I remember my forties as a time of extreme discomfort and felt totally unsettled as I really didn't feel I fit anywhere. People were very kind, someone always made sure I had somewhere to go for holiday meals, but I felt isolated and was cut off from all folk who were my biological family. During that time of isolation and discomfort, I began thinking of myself as a one person family, and formed my own rituals and holiday traditions.

In my fifties, I don't feel desperate anymore, or lonely much. I have a wonderful circle of friends whom I love and who love me. I invite a group of as many as twelve to share the days after Christmas or New Years, or celebrate birthdays, or just the simple reason to get us all together. I still invite the people I love to my home, or people I want to know better. I have one single friend with whom I eat out, and see a movie. Once in a while, we'll do a marathon of four or five movies in a week and eat before and after. We usually wind up sharing family stories and chronicle our lives in greater detail because we spend so much time together in a short period of time.

The ritual is a strong one for bonding, as always. Jesus broke bread and drank wine with his disciples, and the ritual was for the same reasons: we share meals with the people we love, for bonding and great food, getting to know one another, for celebrating or grieving. The people, the meals, and the times change; but the ritual continues.

What has changed is the calm with which I prepare the meals and the thoroughly marvelous feelings I have when I have prepared weeks ahead, anticipated their coming, and then am really able to enjoy them when they get here. I'm grateful, in ways I never was, for the delight of getting to know new people, acquaintances who are becoming friends, and deepening friendships. Tonight, we had corned beef and cabbage, better known as boiled dinner. I designed some little green mugs with Baby's Breath and some small pieces of foliage, and placed them around a gorgeous yellow bud vase with a scalloped base my mom gave me the last time I was home. I shared my mom with my friends in that vase, and some of my mom carried on to them. We had a good time.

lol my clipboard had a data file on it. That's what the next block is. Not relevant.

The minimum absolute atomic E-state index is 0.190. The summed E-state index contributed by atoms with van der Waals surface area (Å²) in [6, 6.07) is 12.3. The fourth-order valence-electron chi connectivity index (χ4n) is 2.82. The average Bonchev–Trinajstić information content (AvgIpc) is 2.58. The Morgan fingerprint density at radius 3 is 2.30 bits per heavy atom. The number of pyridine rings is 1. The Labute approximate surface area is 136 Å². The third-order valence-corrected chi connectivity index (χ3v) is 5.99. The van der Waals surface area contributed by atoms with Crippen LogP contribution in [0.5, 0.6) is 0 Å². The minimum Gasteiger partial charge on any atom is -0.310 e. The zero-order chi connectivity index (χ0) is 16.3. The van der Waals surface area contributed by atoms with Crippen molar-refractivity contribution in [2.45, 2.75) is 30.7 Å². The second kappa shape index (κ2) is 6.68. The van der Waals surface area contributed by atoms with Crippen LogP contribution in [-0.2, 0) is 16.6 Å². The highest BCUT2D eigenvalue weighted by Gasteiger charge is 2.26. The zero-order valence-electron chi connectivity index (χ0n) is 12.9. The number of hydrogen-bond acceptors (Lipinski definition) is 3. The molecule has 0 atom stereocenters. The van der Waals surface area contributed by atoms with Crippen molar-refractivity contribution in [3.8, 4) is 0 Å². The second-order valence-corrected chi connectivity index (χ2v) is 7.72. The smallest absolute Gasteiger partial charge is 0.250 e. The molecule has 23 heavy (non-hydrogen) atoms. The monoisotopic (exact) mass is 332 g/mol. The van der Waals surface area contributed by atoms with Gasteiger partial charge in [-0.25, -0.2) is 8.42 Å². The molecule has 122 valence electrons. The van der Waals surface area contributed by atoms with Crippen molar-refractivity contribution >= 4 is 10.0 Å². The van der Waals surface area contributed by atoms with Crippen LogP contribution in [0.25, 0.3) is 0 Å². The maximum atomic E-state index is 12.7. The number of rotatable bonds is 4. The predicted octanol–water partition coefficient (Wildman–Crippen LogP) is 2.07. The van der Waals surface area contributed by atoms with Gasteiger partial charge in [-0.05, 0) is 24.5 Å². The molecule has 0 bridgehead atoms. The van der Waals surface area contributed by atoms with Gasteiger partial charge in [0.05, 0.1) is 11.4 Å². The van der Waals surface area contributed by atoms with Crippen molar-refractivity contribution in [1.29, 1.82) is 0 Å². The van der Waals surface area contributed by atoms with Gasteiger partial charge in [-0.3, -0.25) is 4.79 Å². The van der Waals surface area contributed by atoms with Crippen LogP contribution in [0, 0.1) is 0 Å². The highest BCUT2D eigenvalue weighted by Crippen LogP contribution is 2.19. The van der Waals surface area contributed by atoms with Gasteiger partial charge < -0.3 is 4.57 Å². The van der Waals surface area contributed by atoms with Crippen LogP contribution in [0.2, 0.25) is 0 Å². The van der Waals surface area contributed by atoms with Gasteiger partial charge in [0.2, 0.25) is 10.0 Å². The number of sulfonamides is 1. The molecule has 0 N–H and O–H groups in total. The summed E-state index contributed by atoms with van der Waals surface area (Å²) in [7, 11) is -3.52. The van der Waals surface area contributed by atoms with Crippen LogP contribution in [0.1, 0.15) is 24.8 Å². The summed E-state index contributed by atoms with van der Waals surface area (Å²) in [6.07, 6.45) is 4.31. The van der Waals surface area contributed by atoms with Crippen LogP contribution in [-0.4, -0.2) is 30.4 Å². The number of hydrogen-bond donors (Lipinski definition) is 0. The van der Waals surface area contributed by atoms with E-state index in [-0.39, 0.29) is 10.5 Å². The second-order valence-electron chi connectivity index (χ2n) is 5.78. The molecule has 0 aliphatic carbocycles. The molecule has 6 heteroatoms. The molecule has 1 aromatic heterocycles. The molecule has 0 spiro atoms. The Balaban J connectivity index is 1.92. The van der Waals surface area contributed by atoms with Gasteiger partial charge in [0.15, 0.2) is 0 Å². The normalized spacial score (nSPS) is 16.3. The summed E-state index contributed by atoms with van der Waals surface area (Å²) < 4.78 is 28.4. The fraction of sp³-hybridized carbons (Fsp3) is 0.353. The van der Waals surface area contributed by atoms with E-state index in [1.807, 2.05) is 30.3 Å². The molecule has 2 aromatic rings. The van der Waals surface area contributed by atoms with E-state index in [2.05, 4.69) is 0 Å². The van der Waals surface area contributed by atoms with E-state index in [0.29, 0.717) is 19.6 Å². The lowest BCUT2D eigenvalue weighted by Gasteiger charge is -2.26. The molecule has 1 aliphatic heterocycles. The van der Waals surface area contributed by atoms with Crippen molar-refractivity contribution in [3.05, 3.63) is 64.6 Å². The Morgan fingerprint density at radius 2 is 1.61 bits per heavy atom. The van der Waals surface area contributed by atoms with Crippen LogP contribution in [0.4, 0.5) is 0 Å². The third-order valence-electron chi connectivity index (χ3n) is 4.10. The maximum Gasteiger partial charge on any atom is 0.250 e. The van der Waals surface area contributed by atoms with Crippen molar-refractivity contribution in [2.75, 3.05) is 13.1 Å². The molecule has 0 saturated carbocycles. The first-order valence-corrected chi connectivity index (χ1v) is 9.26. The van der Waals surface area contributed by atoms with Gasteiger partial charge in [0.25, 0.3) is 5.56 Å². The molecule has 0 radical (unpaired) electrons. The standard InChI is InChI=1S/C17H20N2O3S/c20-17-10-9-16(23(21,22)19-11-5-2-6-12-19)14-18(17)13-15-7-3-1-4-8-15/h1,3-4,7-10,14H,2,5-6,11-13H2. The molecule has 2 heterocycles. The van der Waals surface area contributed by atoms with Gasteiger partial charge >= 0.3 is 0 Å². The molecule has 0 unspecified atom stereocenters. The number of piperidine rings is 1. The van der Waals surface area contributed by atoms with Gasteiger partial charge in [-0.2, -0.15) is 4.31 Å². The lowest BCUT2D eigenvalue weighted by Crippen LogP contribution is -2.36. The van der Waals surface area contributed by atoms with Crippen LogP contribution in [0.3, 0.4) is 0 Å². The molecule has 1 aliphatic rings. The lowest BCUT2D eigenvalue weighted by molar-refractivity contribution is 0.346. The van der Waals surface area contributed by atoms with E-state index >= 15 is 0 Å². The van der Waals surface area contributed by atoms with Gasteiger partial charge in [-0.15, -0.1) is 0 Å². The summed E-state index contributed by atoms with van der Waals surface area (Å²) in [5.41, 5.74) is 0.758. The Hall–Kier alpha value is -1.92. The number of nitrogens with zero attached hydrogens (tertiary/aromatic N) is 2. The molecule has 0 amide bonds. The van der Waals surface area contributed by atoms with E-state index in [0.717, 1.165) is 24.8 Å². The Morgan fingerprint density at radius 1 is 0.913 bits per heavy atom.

Enchanting is the word I would use to describe the evening. The warmth of candlelight, and light playing on cobalt blue dinner plates and goblets are memories that stay with me. We spent the whole evening at the dinner table, laughing, weeping a bit, enjoying a time when everything was forgotten except those moments. Perhaps, my next step will be to use the goblets, flatware, and candles, as I eat by myself. I'll set the table for one and make it an enchanting time just for me. Of course, I'll have to clear the table of all writing paraphernalia and clutter. Maybe I'll start a whole new ritual right there.

Lyn Carr started going to movies while in her mother's womb. She's a film buff, has taken film analysis and gone to film school for a bit. Born in Dalhart, Texas during WWII, she was an Air Force brat and moved every two years. Lyn got a degree in Education and taught for 34 years until her retirement in 1998. "I've been called a renaissance woman by a number of people because of my broad interests. I love being an entrepreneur and operating my own custom floral design business out of my home. I'm a clutterer, love people, nature, flowers and anything to do with the creative process. Writing is fun, too, especially rewriting when there's an editing software program and an editor available and I have lots of time for redoing a piece."

E-mail Lyn at: